Yes, 15 was complete over-kill. But I was so curious to see how the PSU would handle it (fed it through a 75W resistor because the PS is a 30!) I watched as gas fairly flowed out of the vent hose! But since it did not appear to get over 80C I gave it a few hours, it seemed to calm down a bit.
The technique you described is helpful. That's something I have realized was appropriate: to get the solution started at 50-60 and -with haste; get it in a 5gal. Bucket Cell. One serious problem is not being able to see well into a large non-transparent cell while it's running.

@Dann2:
You've taken it ( a 2L cell) to 20 days? The information is very interesting. I've also wondered if there is a point of diminishing returns: just as I've often thought of what would be optimum current for what volume and saturation point. I haven't been doing this long enough to even formulate some of the idiosyncratic elements, but a lot of the questions have been touched upon. Thanks for the solubility link. This is pretty interesting stuff.

[Edited on 16-2-2010 by quicksilver]
dann2
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Hello,

@Quicksilver
Don't pay much heed to the efficiency figures above as they are not really of any use.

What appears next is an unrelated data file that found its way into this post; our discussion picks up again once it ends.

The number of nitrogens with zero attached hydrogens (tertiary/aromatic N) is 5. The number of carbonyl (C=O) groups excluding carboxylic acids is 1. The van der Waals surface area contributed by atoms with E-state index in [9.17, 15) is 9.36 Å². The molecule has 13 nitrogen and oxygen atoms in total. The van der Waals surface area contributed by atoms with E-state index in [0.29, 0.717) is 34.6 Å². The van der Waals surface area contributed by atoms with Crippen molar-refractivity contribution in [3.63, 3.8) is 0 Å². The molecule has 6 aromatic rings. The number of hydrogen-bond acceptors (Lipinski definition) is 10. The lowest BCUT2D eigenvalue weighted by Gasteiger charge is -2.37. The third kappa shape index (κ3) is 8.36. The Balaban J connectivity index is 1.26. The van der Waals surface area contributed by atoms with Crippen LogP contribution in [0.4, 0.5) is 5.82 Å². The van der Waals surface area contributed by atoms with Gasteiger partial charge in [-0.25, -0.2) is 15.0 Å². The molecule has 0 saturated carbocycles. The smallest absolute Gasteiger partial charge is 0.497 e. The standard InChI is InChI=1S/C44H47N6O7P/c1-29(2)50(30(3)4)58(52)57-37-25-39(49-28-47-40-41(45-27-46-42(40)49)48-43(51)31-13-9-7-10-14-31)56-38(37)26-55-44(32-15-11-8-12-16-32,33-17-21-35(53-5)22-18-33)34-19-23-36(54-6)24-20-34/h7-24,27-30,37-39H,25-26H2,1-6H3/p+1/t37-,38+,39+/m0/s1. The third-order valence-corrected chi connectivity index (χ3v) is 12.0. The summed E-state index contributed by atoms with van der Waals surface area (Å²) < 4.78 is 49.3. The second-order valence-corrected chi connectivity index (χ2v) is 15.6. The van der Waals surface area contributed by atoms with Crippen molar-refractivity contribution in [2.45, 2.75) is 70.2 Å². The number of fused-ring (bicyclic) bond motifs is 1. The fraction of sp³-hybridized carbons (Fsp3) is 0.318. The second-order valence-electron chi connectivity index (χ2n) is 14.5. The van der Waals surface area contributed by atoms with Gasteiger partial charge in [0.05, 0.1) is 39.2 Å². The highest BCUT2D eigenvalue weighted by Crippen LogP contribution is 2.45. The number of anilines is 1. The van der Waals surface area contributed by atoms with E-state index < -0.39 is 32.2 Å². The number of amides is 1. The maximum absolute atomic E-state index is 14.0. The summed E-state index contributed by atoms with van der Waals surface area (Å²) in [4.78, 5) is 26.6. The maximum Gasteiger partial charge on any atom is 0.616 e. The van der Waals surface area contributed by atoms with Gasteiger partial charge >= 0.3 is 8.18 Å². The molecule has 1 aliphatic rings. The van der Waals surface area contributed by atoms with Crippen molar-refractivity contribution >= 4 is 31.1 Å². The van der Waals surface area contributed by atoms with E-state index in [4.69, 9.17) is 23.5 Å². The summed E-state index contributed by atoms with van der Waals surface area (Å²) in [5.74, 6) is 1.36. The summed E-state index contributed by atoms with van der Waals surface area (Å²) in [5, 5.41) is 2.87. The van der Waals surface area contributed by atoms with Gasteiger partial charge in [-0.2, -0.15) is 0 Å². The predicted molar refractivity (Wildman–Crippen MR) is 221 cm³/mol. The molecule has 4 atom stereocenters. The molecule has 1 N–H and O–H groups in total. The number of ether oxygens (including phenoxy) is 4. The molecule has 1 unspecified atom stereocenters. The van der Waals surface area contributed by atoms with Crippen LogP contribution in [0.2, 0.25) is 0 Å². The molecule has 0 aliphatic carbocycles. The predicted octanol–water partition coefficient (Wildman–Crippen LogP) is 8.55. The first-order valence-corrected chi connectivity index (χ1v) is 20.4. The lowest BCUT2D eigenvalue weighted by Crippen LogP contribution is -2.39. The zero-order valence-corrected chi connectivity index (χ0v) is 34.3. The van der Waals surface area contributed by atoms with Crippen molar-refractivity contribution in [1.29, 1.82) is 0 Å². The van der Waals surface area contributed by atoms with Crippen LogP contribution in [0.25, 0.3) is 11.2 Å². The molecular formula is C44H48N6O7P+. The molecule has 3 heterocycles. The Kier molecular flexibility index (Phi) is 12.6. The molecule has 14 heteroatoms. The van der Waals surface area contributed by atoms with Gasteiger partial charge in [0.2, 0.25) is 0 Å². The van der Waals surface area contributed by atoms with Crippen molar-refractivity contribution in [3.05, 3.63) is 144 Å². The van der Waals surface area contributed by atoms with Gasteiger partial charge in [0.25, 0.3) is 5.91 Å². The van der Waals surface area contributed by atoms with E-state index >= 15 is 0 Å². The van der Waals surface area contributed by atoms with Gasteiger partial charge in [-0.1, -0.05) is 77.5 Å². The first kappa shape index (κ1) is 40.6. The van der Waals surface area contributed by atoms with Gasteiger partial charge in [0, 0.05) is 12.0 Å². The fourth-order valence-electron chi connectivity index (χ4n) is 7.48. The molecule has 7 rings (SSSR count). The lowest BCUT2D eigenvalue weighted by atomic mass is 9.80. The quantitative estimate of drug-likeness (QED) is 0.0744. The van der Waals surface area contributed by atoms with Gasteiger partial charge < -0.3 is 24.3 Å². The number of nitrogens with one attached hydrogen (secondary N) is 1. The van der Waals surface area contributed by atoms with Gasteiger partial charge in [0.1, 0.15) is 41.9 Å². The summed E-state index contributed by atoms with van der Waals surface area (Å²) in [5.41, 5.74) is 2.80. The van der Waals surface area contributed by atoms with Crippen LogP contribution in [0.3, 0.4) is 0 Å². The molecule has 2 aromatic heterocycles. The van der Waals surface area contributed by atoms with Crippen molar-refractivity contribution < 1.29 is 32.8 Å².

If you are getting 54% current efficiency (cell not pH controlled) you will get 1 gram of Sodium Chlorate per Amp every 167.76 minutes, or if you like, 0.00596 grams Chlorate formed per minute per amp which is the same as saying that 0.00327 grams Sodium Chloride is used up per minute per Amp.

Got back to testing Lead Dioxide plating solution for Nitrites. The aquarium test kit works OK. The blue colour of Copper Nitrate (if you have Cu Nitrate in solution) does not interfere as it is too diluted and not a strong enough blue.
It turns out my old plating solution (sitting for years AFIAK) has (evil) Nitrites in it as can be seen from picture. I added Nitrites to some of the old plating solution and got positive tests but then decided to do a 'blank' (no actual Nitrites added) and still got a positive result.